Charlier, a French forensic medical examiner and specialist in ancient human remains, brings together summaries of his case studies--which include bones and bodies taken from prehistoric caves, charnel houses, royal tombs, and communal burials--to demonstrate what such remains can tell researchers. . . . Delves into historical mysteries: for instance, bottles of wine said to contain the ashes of Joan of Arc instead turn out to hold remnants of burned Egyptian mummies. The book is full of similarly fascinating bits of trivia.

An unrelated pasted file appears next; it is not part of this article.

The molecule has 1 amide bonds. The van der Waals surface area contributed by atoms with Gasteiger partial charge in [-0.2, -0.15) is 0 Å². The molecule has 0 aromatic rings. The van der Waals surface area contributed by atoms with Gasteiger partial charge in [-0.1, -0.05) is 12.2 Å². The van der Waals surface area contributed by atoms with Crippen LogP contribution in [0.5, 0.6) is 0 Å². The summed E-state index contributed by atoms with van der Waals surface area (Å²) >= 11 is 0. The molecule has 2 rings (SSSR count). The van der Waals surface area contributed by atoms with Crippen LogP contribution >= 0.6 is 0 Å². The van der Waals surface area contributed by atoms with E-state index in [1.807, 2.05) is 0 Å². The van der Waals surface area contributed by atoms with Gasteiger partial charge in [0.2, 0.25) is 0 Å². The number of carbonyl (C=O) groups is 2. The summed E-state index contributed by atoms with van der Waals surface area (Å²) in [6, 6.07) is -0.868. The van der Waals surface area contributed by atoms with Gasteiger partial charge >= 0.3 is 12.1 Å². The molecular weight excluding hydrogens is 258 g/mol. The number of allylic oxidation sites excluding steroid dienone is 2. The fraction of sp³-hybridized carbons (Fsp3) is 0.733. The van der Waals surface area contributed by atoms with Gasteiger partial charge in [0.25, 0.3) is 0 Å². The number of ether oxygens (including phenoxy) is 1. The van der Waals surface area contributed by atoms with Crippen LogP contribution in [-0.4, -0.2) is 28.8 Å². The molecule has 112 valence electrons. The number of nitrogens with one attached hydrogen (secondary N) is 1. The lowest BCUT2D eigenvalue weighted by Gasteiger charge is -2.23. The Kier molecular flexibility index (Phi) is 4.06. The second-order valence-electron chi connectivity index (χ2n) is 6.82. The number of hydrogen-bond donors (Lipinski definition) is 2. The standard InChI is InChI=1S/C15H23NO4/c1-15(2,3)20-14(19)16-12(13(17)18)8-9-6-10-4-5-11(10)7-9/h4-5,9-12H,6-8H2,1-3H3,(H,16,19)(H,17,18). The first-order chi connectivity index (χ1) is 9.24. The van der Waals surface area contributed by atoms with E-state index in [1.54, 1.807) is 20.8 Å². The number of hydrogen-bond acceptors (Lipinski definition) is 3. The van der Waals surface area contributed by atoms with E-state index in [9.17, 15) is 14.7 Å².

The topics range from the noble nature of prehistoric tribes to a discussion of “solidified putrefaction liquid”. . . . Indeed, they are broad enough to practically guarantee something will be of interest to those who are historically minded.
A series of scientific vignettes showing how forensic science can update our understanding of history.
Illuminates the world of the living.
--Inside Higher Ed